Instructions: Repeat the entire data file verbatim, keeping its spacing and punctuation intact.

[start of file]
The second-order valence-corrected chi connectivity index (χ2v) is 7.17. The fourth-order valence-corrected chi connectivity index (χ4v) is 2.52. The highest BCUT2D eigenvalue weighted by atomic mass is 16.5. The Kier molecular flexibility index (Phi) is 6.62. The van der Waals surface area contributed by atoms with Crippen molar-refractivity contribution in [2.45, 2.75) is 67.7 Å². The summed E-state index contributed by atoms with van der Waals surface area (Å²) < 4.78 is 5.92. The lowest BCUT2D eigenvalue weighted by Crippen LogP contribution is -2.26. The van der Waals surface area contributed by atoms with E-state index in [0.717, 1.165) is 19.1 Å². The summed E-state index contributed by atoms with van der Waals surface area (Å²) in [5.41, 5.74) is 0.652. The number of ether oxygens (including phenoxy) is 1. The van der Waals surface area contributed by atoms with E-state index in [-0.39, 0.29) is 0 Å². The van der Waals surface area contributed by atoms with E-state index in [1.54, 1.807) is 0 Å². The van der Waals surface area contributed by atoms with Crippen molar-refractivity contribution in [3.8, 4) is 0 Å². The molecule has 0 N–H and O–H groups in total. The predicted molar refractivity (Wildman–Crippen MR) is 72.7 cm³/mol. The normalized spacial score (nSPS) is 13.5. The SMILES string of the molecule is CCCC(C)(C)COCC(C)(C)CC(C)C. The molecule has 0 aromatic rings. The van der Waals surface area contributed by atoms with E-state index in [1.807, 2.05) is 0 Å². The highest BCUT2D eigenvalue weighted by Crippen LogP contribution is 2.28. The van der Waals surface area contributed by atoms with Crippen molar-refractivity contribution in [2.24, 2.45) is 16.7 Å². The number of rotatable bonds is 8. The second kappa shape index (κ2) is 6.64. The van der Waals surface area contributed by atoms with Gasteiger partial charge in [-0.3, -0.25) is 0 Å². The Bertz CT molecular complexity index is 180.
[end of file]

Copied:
The second-order valence-corrected chi connectivity index (χ2v) is 7.17. The fourth-order valence-corrected chi connectivity index (χ4v) is 2.52. The highest BCUT2D eigenvalue weighted by atomic mass is 16.5. The Kier molecular flexibility index (Phi) is 6.62. The van der Waals surface area contributed by atoms with Crippen molar-refractivity contribution in [2.45, 2.75) is 67.7 Å². The summed E-state index contributed by atoms with van der Waals surface area (Å²) < 4.78 is 5.92. The lowest BCUT2D eigenvalue weighted by Crippen LogP contribution is -2.26. The van der Waals surface area contributed by atoms with E-state index in [0.717, 1.165) is 19.1 Å². The summed E-state index contributed by atoms with van der Waals surface area (Å²) in [5.41, 5.74) is 0.652. The number of ether oxygens (including phenoxy) is 1. The van der Waals surface area contributed by atoms with E-state index in [-0.39, 0.29) is 0 Å². The van der Waals surface area contributed by atoms with E-state index in [1.54, 1.807) is 0 Å². The van der Waals surface area contributed by atoms with Crippen molar-refractivity contribution in [3.8, 4) is 0 Å². The molecule has 0 N–H and O–H groups in total. The predicted molar refractivity (Wildman–Crippen MR) is 72.7 cm³/mol. The normalized spacial score (nSPS) is 13.5. The SMILES string of the molecule is CCCC(C)(C)COCC(C)(C)CC(C)C. The molecule has 0 aromatic rings. The van der Waals surface area contributed by atoms with E-state index in [1.807, 2.05) is 0 Å². The highest BCUT2D eigenvalue weighted by Crippen LogP contribution is 2.28. The van der Waals surface area contributed by atoms with Crippen molar-refractivity contribution in [2.24, 2.45) is 16.7 Å². The number of rotatable bonds is 8. The second kappa shape index (κ2) is 6.64. The van der Waals surface area contributed by atoms with Gasteiger partial charge in [-0.3, -0.25) is 0 Å². The Bertz CT molecular complexity index is 180.